The Cure for Mashed Potato Phobia

© Can Stock Photo / olenayemchuk

I’ll bet if I were to take a poll and ask Americans what is their favorite part of the Thanksgiving meal, the answer would mostly likely be mashed potatoes.

Don’t get me wrong. I like the turkey and stuffing too, but Thanksgiving just isn’t Thanksgiving without the mashed potatoes. Amazingly enough, there are people out there who don’t serve mashed potatoes on Thanksgiving because they’re “unhealthy” or “too fattening.” Sorry, but that’s just wrong in so many ways! I’m also thankful I’m not having my Thanksgiving dinner of their houses. If I found out my host or hostess wasn’t serving mashed potatoes I’d bring my own.

No one needs to be “phobic” about mashed potatoes. Especially on a special day like Thanksgiving. There are some really simple ways to make them more “healthy,” so you don’t have to deprive other people of their favorite part of the meal. So, here are my suggestions for dealing with Mashed Potato Phobia.

Keep the skin on the potato

Remember when we were kids and our parents told us that the skin was the best part of the potato? Well, they were right. Potato skins are high in vitamins and a good source of fiber. The skin also has the most flavor. So I leave some of the skin on when I peel my potatoes. Along with being healthier, it adds a wonderful flavor and texture to the finished mashed potatoes.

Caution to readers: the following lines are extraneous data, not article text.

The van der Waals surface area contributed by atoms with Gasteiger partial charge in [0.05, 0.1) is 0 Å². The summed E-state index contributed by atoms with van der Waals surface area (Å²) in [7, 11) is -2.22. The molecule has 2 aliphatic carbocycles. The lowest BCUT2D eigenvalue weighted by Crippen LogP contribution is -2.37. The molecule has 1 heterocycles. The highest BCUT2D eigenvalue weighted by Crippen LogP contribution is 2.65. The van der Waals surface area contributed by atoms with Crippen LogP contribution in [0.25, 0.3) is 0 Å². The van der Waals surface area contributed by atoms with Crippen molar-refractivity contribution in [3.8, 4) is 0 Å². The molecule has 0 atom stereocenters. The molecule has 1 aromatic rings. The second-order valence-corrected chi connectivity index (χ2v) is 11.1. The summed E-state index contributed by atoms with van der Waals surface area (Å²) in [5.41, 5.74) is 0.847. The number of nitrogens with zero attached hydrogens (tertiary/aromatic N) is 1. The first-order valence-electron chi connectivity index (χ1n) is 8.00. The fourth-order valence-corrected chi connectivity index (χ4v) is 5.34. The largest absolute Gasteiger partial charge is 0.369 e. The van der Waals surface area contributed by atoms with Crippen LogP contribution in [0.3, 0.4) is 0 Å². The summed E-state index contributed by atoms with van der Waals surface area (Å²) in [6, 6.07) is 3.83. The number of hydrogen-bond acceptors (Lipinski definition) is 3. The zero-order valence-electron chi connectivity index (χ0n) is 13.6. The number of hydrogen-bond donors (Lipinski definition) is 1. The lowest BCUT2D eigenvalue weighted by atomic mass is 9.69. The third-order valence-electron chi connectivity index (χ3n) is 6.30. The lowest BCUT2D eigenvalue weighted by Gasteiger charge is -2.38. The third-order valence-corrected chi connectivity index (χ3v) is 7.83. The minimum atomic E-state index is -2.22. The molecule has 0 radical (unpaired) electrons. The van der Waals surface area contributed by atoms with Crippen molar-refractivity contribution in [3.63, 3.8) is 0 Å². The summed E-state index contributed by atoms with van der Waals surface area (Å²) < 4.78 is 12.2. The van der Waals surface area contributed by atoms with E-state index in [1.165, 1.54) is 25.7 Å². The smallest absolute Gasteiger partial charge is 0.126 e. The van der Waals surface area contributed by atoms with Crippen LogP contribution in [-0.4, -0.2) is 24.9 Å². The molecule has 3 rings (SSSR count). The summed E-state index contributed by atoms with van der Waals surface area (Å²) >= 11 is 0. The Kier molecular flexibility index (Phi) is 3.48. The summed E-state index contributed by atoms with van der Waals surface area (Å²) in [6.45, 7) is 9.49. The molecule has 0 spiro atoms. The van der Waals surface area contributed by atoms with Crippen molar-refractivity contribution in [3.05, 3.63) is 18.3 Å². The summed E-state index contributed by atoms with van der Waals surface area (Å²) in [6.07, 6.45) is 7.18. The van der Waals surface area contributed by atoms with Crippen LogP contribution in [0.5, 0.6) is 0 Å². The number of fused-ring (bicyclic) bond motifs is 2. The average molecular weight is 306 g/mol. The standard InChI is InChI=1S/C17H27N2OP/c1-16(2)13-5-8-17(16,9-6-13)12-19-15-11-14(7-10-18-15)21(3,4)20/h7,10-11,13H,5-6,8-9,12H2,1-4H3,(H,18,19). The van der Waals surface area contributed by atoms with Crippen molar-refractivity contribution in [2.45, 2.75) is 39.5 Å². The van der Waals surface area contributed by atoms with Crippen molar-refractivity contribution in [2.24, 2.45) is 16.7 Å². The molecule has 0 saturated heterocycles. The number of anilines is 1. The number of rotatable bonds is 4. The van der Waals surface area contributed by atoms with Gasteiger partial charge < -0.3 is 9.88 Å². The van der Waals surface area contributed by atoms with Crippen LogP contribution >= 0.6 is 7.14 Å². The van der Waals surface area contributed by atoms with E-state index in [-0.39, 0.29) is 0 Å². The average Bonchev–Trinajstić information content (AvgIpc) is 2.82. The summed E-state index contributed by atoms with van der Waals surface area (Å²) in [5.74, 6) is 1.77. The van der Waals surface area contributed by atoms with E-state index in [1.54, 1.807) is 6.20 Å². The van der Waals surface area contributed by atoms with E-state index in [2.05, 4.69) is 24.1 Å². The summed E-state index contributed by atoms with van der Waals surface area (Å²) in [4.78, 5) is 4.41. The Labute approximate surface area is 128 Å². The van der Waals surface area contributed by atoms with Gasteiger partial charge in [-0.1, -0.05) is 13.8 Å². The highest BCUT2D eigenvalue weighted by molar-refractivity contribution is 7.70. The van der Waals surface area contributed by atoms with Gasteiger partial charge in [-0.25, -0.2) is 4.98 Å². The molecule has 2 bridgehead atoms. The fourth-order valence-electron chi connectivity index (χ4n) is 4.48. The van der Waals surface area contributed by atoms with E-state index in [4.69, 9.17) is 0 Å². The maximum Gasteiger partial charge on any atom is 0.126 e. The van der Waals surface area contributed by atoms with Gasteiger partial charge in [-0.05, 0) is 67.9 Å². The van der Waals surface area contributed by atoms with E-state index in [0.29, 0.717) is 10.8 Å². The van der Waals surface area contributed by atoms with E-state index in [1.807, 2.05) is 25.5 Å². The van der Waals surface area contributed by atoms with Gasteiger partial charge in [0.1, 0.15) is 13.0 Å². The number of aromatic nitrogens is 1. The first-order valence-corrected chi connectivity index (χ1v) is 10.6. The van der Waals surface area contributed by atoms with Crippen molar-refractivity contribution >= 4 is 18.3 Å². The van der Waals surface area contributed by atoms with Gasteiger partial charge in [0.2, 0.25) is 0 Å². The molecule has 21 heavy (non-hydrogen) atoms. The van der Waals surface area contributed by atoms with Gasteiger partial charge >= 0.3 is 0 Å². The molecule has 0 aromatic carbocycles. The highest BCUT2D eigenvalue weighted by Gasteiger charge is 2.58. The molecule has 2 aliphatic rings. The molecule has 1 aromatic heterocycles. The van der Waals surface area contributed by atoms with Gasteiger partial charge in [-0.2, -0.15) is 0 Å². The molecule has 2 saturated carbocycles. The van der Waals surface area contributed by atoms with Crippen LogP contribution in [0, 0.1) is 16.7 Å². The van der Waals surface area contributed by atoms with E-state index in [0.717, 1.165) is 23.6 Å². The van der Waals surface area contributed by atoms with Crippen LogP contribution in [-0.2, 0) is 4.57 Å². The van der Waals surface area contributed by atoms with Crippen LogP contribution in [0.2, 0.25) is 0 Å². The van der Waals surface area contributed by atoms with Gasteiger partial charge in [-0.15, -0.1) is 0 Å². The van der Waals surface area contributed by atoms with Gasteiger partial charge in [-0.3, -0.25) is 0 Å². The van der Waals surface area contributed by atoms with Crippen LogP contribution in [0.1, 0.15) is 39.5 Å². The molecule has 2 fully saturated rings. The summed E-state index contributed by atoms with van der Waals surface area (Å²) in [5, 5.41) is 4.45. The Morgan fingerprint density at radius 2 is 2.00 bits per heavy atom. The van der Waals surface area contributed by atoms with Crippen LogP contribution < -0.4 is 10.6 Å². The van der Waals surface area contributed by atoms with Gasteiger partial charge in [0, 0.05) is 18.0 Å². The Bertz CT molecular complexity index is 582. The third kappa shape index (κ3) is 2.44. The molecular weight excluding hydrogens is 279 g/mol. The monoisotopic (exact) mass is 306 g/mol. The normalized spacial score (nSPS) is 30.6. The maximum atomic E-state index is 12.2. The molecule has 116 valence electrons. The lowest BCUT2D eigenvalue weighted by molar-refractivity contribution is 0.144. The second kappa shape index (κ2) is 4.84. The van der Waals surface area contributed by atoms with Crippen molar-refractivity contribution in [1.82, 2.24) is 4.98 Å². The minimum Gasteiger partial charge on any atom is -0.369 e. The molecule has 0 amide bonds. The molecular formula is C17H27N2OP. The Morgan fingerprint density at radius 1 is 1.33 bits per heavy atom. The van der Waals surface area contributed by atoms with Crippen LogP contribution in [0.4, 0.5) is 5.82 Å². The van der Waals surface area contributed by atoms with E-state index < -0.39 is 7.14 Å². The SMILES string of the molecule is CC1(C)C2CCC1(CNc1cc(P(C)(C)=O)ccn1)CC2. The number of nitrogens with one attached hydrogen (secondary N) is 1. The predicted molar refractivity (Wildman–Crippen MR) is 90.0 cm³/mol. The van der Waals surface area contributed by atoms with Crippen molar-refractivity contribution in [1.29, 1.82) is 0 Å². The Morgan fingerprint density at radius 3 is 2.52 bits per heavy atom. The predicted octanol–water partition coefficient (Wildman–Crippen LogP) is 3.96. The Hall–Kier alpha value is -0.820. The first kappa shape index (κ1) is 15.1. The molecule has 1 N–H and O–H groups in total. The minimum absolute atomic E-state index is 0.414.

Use skim milk, 2% milk, chicken stock, or a combination thereof.

Chicken stock, along with the skins, adds even more flavor while cutting back on fat and calories. I would, however, recommend using at least little bit of milk along with it just to add creaminess and thickness.

Skip the margarine.

I think we all know by now that margarine is a trans fat, and trans fats are extremely unhealthy. I no longer allow margarine in my home. In fact, I consider trans fats to be poison. Nowadays I only use real butter. However, if you’re worried about cutting fat and calories, you can also skip the butter and use the chickenstock.

See? How simple was that? With just a few easy steps everyone can enjoy healthier, and more flavorful, mashed potatoes.

Gayle Martin

If you enjoy cooking and baking please check out the Rosie’s Riveting Recipes historic cookbook. It contains many of the delicious recipes our grandmothers and great-grandmothers use. Please click here for a free preview.

Cover photo by Robert Resetar.
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